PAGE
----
(Photo: Cory Eldridge.)
[L]ast year, I attended a cupping workshop at a camp for the college-age children of farmers in Colombia’s Antioquia Department. Rather than instructing the young, potential farmers on the ins and outs of an SCAA-protocol cupping like those done at roasteries every day, this was an introduction to the flavors of specialty coffee.
Laid out on each table was a mighty range of Antioquia’s specialty coffees, not just Colombia’s mandated washed process but honeys, naturals, and even experimental fermentations. As the students went around the tables, slurping away, their eyes would go wide, their eyebrows would go up, and little whistles of surprise would be sounded. They were experiencing something new.
Any roaster, or even barista, would have tasted these coffees and registered them as perfectly lovely but normal, roasts that would have fit comfortably among most roasteries’ offerings. They were what we in consuming countries have learned to expect from specialty coffee.
For the campers, though, they were mind-blowing revelations of flavor and potential. With the rare exception, each of the campers had tasted specialty coffee exactly once before, while attending a previous camp when a cupping workshop introduced them to the differences between soluble, commodity, and specialty coffee. These are the scions of multi-generation coffee farms, and this was something that none of their parents or grandparents ever had experienced. At home, the normal brew is either soluble coffee or a basement-grade local roast. This experience of tasting good coffee—a life-event several campers told me had changed their entire conception of coffee—is something that the vast majority of coffee farmers across the globe have never done.
Even more shocking: few coffee farmers, especially smallholders, have ever tasted their own coffee.
I believe shocking is the right word. I’ve seen more dumbfounded expressions following that fact than any other element of coffee, and it certainly walloped me when I heard it. Joe Behm, owner of Behmor, a coffee brewer and countertop roaster maker, first heard this more than a year ago, but he says, “It’s still mind-blowing to me that small growers haven’t tasted their coffee. How are they supposed to improve their quality?” That inspired him to launch a very cool project, which I’ll get to later.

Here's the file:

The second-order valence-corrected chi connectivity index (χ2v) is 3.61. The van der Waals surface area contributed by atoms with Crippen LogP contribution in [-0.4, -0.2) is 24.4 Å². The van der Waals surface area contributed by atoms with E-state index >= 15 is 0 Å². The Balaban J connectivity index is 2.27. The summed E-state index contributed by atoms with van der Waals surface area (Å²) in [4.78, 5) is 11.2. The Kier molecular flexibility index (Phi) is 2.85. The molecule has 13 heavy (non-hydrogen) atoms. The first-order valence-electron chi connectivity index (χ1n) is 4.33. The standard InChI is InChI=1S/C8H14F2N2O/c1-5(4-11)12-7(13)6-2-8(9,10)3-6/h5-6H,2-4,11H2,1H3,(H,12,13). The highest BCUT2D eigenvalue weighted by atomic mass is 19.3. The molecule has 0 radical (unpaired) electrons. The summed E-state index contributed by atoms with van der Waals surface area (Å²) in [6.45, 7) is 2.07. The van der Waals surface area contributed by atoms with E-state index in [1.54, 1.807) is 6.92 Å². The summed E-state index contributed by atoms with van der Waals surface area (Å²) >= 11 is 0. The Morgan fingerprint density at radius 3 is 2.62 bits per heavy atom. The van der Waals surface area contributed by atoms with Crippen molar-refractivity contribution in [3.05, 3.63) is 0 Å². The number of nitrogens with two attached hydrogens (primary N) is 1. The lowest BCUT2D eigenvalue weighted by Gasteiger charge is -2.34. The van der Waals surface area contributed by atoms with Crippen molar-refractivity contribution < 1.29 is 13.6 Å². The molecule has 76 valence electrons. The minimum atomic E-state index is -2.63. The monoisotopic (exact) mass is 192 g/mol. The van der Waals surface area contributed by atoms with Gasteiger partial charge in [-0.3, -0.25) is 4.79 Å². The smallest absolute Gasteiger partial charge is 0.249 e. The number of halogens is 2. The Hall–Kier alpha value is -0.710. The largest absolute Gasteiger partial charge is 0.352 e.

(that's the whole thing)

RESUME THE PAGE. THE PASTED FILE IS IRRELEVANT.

This shock, I think, reveals how quickly the industry has grown accustomed to hyper-differentiated coffee and also how little we know about farming. Specialty coffee pros in consuming countries often imagine farmers are incentivized to differentiate their coffee, particularly through flavor quality, whereas most farmers are actually motivated by commodity economics. In their Borderlands Coffee Project, Catholic Relief Services and CIAT (International Center for Tropical Agriculture) found that specialty coffee made up just 2 percent of output in Colombia’s famed Nariño Department. Fine-tuned quality is not the concern when 98 percent of your coffee is valued on a different metric.
A farmer worries about hard truths about her coffee—like defects—instead of fluffy ideas like tasting notes because defects are what the grader and buyer at the mill cares about, because that’s what the commodity market cares about. The coffee will end up mixed with a bunch of other similarly graded coffee, so its unique flavors don’t matter anyhow. Besides, tasting your own coffee means pulping, fermenting, dry milling, and roasting the beans, which all require equipment the farmer likely can’t afford and expertise she probably doesn’t have, all to answer questions no one asked smallholders until very recently.
Our shock is in part because we know that more and more importers and roasters are asking about quality, and having an answer when one shows up inquiring about the taste of a high-altitude lot might mean a windfall or even a long-term, premium-paying buyer. Without it, the only option is the volatile, uncontrollable C market.
As we’ve explored in previous columns, relying on commodity prices is a long-term economic loser for smallholder farmers, so many want a way out of that market. Improving quality and finding premium buyers is one attempt. And knowing what good coffee tastes like and how her coffee stacks up is required if a farmer follows this (still really new, not totally proven) model. If she can cup her coffee, she gains another tool in sussing out problems in her growing practices and identifying standout coffees. With that knowledge, she has a better footing in the supply chain. That was why the campers in Antioquia spent hours cupping.
It’s also why Behm has donated ninety-six of his Behmor 1600 electric, countertop roasters to Anacafé in Guatemala. The roasters have gone to co-ops and training centers, where samples of hundreds of coffees can be roasted and cupped by farmers and staff at the co-ops. “If they can roast their own coffee, they can understand how to improve the quality of their coffee, which means they can get a higher price for their coffee,” says Behm. Behm plans to donate more roasters to Anacafé and expand the program, Behmor Inspired, to other origin countries.
Cupping alone isn’t enough to close the gap in knowledge and expectations between buyers and farmers, but knowing when she has something special growing can change the fortunes of a smallholder farmer.
Cory Eldridge is the editor of Fresh Cup.